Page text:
The British Columbia government has shot and killed 80 barred owls since 2007 as part of a program that is intended to help prevent the extinction of the Northern spotted owl in Canada.
The country’s population of spotted owls has continued its catastrophic decline. As of last fall, there was one spotted owl remaining in the wild, a lone female in the Fraser Canyon near Hope that hasn’t been found since.
However, the province maintains that the lethal removal of barred owls, a natural competitor of spotted owls, is still required. It pins its hopes on a captive breeding program run by the B.C. Conservation Foundation that could one day see spotted owls repopulate the remaining old growth forests in southwestern B.C.
The barred owl, with its distinctive “who-cooks-for-you” hoot, is an increasingly common sight in Canada. It is native to Eastern Canada, but has expanded its range across the country over the past century. It was first observed in B.C. in 1947, and is now found in most parts of the province.
Wildlife management officials in B.C. have declared the barred owl an invasive species, and provided the statistics on lethal removals to The Globe and Mail on request. But some conservationists call the strategy a misdirection – they say the government is scapegoating another species, when the real problem is logging in the old growth forests that are critical to the spotted owl’s survival.
The spotted owl’s numbers have been falling for 50 years, as old growth forests disappear. There were an estimated population of 500 breeding pairs in B.C. before European settlement.
Today, the only reason they are not considered to be extirpated in Canada is because of the Breeding Centre in Langley, B.C., which currently houses 36 captive spotted owls.
The federal government is facing a lawsuit for failing to act to protect the spotted owl, which was identified as endangered in 1986. Minister of Environment and Climate Change Steven Guilbeault declared in February that the species is facing imminent threats to its survival, and promised to seek an emergency order that could allow Ottawa to prohibit logging and other industrial activity in critical habitat protections in B.C.
However, that cabinet order has yet not been issued.
Joe Foy of the Western Canada Wilderness Committee, one of the organizations suing Ottawa, said an emergency order would put the federal government in charge of spotted owl habitat in B.C., overriding provincial jurisdiction over forestry.
“And we argue that that’s exactly what’s needed,” he said in an interview. “I was just out on some of these proposed cut blocks that are mapped as critical habitat, and some of them have been logged, and some of them are being logged right now.”
The B.C. government has deferred logging in two Fraser Canyon watersheds that are most viable for the spotted owl – including the valley where they are still trying to find the lone wild female that was last detected in 2022. The province says it has also protected enough old growth forests to support a future population of 125 breeding pairs.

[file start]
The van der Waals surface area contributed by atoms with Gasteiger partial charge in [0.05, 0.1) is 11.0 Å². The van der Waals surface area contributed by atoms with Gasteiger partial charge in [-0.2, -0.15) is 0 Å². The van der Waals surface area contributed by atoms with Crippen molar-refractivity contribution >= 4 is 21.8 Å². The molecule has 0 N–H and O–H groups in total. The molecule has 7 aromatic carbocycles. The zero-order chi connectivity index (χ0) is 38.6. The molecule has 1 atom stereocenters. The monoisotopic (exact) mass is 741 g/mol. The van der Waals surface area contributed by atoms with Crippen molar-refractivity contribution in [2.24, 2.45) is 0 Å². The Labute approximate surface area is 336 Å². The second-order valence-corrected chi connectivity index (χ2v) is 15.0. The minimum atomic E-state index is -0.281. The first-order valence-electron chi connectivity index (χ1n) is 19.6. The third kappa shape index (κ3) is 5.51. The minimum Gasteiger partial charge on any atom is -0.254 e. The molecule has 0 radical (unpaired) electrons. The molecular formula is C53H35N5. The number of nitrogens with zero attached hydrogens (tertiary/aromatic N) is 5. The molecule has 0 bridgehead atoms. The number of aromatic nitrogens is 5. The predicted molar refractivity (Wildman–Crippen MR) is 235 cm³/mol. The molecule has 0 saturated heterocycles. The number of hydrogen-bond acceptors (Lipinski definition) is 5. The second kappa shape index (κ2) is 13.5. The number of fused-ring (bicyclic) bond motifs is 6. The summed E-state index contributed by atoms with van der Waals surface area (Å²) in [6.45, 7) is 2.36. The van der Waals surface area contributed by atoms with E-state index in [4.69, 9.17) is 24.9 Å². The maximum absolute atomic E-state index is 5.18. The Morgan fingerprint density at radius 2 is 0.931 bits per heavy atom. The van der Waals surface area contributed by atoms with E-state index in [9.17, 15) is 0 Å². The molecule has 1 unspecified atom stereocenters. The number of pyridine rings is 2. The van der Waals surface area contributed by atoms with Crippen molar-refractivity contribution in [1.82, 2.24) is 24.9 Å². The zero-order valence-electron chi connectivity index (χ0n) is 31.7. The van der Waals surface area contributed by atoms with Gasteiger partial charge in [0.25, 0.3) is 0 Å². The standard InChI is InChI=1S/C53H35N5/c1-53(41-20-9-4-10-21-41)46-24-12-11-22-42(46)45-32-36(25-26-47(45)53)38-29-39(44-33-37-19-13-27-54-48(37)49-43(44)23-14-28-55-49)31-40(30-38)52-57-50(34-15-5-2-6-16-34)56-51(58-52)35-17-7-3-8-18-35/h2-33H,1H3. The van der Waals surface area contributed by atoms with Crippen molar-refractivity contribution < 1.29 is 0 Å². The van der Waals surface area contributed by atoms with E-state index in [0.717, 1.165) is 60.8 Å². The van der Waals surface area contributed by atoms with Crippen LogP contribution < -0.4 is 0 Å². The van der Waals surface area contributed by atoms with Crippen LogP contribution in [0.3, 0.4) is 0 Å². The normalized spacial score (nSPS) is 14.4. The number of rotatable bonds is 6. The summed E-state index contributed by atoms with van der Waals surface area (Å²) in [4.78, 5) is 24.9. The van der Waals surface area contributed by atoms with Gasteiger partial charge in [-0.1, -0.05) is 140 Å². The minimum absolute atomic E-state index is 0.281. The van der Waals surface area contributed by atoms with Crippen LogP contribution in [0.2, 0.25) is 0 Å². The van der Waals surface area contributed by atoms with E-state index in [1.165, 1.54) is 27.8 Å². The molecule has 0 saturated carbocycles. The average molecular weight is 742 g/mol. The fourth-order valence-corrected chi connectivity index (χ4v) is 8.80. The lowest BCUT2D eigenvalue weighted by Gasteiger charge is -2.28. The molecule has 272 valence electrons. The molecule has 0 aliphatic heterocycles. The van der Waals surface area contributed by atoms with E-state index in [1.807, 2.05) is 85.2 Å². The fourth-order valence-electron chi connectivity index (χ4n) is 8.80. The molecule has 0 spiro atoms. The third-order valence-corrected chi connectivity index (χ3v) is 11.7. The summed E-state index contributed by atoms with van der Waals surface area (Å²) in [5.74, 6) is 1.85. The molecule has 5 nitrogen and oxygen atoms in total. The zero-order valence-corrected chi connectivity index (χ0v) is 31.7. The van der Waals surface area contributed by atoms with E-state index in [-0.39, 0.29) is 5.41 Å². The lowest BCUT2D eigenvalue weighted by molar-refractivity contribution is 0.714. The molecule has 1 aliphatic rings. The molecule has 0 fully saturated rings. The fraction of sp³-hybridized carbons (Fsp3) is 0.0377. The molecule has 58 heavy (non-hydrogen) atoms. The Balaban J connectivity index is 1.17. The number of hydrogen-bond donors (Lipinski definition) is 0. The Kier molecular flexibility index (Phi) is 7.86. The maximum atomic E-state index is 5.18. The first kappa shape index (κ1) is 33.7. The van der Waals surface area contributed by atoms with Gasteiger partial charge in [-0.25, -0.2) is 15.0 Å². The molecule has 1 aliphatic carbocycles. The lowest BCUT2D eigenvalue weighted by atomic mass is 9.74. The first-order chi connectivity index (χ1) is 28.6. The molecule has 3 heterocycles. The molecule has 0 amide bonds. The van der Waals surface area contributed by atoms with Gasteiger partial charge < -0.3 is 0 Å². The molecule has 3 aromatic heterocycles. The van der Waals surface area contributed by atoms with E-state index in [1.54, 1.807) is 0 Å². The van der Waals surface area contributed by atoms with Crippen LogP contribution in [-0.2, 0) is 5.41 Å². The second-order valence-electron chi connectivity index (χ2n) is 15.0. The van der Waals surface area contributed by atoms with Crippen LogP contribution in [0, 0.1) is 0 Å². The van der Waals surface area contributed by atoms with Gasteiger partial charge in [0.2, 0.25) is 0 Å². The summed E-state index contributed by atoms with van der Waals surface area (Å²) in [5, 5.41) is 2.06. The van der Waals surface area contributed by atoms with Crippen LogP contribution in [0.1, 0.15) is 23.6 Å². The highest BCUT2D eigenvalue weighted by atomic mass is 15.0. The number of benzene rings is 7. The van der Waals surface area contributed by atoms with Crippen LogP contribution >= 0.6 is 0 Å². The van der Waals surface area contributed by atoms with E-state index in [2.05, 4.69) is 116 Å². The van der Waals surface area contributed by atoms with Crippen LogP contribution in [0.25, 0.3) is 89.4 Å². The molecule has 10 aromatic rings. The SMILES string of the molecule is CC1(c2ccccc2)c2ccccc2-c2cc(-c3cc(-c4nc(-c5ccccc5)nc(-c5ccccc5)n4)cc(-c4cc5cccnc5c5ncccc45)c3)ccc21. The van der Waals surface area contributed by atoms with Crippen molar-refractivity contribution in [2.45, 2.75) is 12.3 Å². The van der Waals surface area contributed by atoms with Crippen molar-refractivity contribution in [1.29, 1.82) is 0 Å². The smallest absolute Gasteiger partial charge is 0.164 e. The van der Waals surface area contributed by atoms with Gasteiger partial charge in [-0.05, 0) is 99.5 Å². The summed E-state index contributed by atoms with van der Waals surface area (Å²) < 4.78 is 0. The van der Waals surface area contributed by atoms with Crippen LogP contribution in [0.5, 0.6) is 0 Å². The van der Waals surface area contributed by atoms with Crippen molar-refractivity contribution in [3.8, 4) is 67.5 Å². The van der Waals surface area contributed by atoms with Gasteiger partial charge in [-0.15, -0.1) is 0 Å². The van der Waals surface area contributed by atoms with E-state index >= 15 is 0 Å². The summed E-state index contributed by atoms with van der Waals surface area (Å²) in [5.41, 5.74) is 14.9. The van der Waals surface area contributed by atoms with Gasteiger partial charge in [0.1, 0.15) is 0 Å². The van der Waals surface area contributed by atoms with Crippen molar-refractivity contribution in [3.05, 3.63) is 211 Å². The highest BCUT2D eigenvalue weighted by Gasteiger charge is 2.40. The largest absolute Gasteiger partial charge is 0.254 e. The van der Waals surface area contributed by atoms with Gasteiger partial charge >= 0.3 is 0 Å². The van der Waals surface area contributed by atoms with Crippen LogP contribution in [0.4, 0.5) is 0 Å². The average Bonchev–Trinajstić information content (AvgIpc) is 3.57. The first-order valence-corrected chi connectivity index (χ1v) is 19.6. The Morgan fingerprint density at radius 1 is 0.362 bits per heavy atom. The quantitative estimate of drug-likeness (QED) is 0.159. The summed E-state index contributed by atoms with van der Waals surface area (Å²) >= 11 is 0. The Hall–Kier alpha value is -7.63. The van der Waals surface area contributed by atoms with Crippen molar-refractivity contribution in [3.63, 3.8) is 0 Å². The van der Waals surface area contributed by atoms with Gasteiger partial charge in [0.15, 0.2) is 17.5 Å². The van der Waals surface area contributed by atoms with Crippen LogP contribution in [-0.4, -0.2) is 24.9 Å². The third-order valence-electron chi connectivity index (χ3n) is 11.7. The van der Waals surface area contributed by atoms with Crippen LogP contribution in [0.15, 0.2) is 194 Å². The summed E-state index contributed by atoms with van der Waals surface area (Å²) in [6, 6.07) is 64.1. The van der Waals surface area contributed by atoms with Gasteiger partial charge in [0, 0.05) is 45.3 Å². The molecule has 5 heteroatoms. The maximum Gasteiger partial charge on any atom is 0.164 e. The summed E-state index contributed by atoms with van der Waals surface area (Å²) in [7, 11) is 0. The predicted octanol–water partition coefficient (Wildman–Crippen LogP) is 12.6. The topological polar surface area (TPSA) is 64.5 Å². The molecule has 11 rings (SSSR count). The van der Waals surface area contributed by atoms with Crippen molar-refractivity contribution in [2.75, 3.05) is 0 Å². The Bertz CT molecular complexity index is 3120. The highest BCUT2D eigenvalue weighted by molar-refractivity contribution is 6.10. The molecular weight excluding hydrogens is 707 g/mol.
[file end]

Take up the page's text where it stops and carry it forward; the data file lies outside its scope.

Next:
But Mr. Guilbeault’s department found there are over 2,500 hectares of spotted owl critical habitat that have a high potential to be harvested over the next year, which would derail recovery objectives.
Ottawa released a draft protection plan for the spotted owl in January, which blames both habitat loss and the closely-related barred owl.
It notes that prohibiting industrial activity is “technically feasible,” but removing the avian competition is a tougher task.
The recovery plan proposes a 50-year timeline. B.C. – the only place in Canada where the spotted owl has been found – must maintain sufficient critical habitat to support, eventually, 250 breeding pairs. And the province must “immediately cease human-caused threats where spotted owls are detected.”
Over the next 10 years, the province is to release 50 breeding pairs into the wild, with the expectation that 10 will survive. The plan warns that unless the spotted owl’s critical habitat is protected, there will be no end to the need to killed barred owls: “Without habitat protection, a high level of investment in barred owl control would need to be sustained in perpetuity.”
Kristina Lensky, director of resource stewardship operations for the Ministry of Water, Land and Resource Stewardship and Fisheries, said there is good reason to believe the spotted owl won’t go extinct. “We’re not even close to making that call yet,” she said. “Through the lens of population viability, with both the wild female and the captive population, the population is growing.”
While the province has not got enough data to show that barred owl culls are effective, she said the largest study of the practice in the U.S. shows that removal of barred owls in northern California had a positive impact on spotted owls, stopping their long-term population declines.
The province’s spotted owl breeding program, which is run in partnership with the Spuzzum First Nation, released three males last summer. One was hit by a train and returned to the facility, and the other two were found dead in May.
Ms. Lensky said the fact that the owls survived a first winter in the wild should be considered a success. “We learned a lot, and we’ll be applying those learning to adapt the next releases that we do.”
With additional releases in the works, she said, the barred owls still need to be removed. “We are prepping the environment that we will be releasing them into by removing barred owls from those areas,” she said. “So when they when we do release them, it’s not yet another thing they have to overcome.”
Mr. Foy, who has been campaigning to save the spotted owl and its habitat since the 1990s, is not impressed. “I’ve always considered the spotted owls story to be a murder mystery, with those responsible doing everything they can to hide their acts.”
In this mystery, he said, the barred owl has emerged as a convenient fall guy for decades of logging.